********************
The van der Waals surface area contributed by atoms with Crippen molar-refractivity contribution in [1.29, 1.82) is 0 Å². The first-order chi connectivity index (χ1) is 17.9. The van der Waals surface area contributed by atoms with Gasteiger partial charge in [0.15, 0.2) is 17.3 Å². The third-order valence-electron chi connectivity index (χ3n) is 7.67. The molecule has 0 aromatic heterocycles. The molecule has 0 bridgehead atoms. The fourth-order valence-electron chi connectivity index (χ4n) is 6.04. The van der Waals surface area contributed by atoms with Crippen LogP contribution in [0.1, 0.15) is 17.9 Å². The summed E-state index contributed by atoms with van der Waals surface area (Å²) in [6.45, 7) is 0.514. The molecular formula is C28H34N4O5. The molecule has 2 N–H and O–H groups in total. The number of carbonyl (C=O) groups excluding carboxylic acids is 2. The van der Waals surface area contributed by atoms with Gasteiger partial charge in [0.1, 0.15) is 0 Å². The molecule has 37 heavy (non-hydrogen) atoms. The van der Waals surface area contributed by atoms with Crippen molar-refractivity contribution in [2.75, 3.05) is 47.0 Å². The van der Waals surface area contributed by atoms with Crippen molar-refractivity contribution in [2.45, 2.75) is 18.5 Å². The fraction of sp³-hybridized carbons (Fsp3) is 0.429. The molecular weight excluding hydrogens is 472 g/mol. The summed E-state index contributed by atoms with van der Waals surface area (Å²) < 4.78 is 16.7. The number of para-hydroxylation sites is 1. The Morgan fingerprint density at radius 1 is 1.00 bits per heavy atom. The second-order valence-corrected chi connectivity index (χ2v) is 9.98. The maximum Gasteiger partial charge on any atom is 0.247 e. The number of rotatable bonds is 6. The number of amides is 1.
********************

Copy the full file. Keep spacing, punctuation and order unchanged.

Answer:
The van der Waals surface area contributed by atoms with Crippen molar-refractivity contribution in [1.29, 1.82) is 0 Å². The first-order chi connectivity index (χ1) is 17.9. The van der Waals surface area contributed by atoms with Gasteiger partial charge in [0.15, 0.2) is 17.3 Å². The third-order valence-electron chi connectivity index (χ3n) is 7.67. The molecule has 0 aromatic heterocycles. The molecule has 0 bridgehead atoms. The fourth-order valence-electron chi connectivity index (χ4n) is 6.04. The van der Waals surface area contributed by atoms with Crippen LogP contribution in [0.1, 0.15) is 17.9 Å². The summed E-state index contributed by atoms with van der Waals surface area (Å²) in [6.45, 7) is 0.514. The molecular formula is C28H34N4O5. The molecule has 2 N–H and O–H groups in total. The number of carbonyl (C=O) groups excluding carboxylic acids is 2. The van der Waals surface area contributed by atoms with Gasteiger partial charge in [0.1, 0.15) is 0 Å². The molecule has 37 heavy (non-hydrogen) atoms. The van der Waals surface area contributed by atoms with Crippen molar-refractivity contribution in [2.75, 3.05) is 47.0 Å². The van der Waals surface area contributed by atoms with Crippen molar-refractivity contribution in [2.45, 2.75) is 18.5 Å². The fraction of sp³-hybridized carbons (Fsp3) is 0.429. The molecular weight excluding hydrogens is 472 g/mol. The summed E-state index contributed by atoms with van der Waals surface area (Å²) < 4.78 is 16.7. The number of para-hydroxylation sites is 1. The Morgan fingerprint density at radius 1 is 1.00 bits per heavy atom. The second-order valence-corrected chi connectivity index (χ2v) is 9.98. The maximum Gasteiger partial charge on any atom is 0.247 e. The number of rotatable bonds is 6. The number of amides is 1.